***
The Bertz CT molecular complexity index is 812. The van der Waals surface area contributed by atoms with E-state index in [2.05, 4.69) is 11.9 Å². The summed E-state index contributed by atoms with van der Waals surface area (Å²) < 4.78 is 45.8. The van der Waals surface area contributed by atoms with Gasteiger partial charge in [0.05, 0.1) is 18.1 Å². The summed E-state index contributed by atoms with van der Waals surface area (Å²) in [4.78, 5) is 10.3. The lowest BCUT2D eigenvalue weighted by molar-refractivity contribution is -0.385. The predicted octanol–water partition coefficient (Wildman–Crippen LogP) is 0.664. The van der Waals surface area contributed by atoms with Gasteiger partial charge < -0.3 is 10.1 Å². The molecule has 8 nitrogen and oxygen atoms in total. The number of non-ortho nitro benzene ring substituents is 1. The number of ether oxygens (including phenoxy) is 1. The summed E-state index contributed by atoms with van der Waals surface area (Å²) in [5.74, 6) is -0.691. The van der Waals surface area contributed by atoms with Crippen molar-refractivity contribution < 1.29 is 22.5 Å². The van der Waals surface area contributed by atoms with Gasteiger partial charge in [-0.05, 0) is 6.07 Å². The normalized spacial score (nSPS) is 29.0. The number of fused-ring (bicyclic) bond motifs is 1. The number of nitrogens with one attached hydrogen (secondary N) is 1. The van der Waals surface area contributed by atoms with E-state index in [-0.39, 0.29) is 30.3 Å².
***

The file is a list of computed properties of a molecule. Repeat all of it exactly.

The Bertz CT molecular complexity index is 812. The van der Waals surface area contributed by atoms with E-state index in [2.05, 4.69) is 11.9 Å². The summed E-state index contributed by atoms with van der Waals surface area (Å²) < 4.78 is 45.8. The van der Waals surface area contributed by atoms with Gasteiger partial charge in [0.05, 0.1) is 18.1 Å². The summed E-state index contributed by atoms with van der Waals surface area (Å²) in [4.78, 5) is 10.3. The lowest BCUT2D eigenvalue weighted by molar-refractivity contribution is -0.385. The predicted octanol–water partition coefficient (Wildman–Crippen LogP) is 0.664. The van der Waals surface area contributed by atoms with Gasteiger partial charge < -0.3 is 10.1 Å². The molecule has 8 nitrogen and oxygen atoms in total. The number of non-ortho nitro benzene ring substituents is 1. The number of ether oxygens (including phenoxy) is 1. The summed E-state index contributed by atoms with van der Waals surface area (Å²) in [5.74, 6) is -0.691. The van der Waals surface area contributed by atoms with Crippen molar-refractivity contribution < 1.29 is 22.5 Å². The van der Waals surface area contributed by atoms with Gasteiger partial charge in [-0.05, 0) is 6.07 Å². The normalized spacial score (nSPS) is 29.0. The number of fused-ring (bicyclic) bond motifs is 1. The number of nitrogens with one attached hydrogen (secondary N) is 1. The van der Waals surface area contributed by atoms with E-state index in [-0.39, 0.29) is 30.3 Å².